Vitamin E not only protects fats, cholesterol and all cell membranes from damage, it is also important for immune system function, cancer prevention and blood glucose control in both healthy and diabetic individuals.





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The above information on this page is, in fair part, found on the website:  The World's Healthiest Foods website.  Found Penny Farm seeks no monetary gain from making this information available on it's site.  This information is for educational purposes only.  Readers are encouraged to not only continue research on this topic but also to consult their physicians regarding any medical conditions or issues which may arise from their dietary choices.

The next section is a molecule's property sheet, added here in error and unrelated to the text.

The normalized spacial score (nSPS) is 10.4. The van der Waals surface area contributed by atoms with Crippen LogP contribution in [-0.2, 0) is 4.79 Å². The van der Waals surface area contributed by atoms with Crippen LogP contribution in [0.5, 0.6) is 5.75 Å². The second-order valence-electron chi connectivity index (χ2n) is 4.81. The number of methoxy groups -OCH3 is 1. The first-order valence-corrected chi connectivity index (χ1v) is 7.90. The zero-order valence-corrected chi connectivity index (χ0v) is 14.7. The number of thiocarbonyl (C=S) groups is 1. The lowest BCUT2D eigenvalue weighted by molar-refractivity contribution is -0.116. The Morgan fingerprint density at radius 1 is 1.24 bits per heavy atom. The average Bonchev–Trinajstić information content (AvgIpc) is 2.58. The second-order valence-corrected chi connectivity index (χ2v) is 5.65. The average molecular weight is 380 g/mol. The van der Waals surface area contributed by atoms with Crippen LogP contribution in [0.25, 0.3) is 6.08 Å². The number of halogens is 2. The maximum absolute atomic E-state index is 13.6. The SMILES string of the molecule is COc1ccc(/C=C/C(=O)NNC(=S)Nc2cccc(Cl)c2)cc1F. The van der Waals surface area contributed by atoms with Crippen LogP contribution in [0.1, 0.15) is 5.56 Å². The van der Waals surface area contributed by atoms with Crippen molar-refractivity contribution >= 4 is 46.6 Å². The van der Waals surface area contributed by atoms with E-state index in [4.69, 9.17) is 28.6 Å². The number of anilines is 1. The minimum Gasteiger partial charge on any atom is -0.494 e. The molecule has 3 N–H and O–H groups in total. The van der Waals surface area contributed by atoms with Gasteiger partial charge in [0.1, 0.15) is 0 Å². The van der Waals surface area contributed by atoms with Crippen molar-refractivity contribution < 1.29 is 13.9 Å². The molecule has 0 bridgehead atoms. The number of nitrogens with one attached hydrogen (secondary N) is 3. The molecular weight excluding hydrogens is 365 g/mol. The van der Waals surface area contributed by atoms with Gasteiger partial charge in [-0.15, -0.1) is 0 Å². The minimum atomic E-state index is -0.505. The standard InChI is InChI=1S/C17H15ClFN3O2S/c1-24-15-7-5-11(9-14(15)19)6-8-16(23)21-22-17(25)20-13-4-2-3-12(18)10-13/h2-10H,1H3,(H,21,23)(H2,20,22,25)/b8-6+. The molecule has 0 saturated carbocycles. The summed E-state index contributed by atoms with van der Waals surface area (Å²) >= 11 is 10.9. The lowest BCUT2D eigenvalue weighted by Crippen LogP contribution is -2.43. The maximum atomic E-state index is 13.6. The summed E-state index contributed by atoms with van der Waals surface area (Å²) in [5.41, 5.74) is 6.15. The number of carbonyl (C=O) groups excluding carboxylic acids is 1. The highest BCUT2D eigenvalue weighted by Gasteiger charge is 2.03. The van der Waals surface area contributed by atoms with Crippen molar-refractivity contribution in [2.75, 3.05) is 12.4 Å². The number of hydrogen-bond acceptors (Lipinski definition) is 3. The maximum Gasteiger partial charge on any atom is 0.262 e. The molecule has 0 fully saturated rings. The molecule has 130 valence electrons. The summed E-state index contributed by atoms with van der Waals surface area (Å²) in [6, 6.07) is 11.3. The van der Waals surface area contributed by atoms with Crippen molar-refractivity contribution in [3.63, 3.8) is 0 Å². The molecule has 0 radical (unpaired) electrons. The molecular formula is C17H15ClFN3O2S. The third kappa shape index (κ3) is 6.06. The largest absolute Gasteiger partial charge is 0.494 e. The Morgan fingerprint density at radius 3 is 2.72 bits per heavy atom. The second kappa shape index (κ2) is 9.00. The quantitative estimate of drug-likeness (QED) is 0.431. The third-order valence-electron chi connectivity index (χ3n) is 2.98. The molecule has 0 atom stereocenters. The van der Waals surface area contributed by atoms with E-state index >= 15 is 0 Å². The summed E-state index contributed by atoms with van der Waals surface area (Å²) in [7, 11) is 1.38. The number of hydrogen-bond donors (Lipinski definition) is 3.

This site does not attempt to diminish viewship of the original website from which this information came. Graphics, images and emphasis are not part of the original texts.  I encourage all readers to continue research into the health benefits of whole grain foods by visiting the website noted below:

http://www.whfoods.com/genpage.php?tname=foodspice&dbid=66

For the rest of this excellent compilation of information on wheat - - please visit the site:  http://www.whfoods.com/ 

The George Mateljan Foundation, a not-for-profit foundation with no commercial interests or advertising, is a new force for change to help make a healthier you and a healthier world.

The World's Healthiest Foods website is a leading source of information and expert on the Healthiest Way of Eating and Cooking. It's one of the most visited website on the internet when it comes to "Healthiest Foods" and "Healthiest Recipes" and comes up #1 on a Google search for these phrases.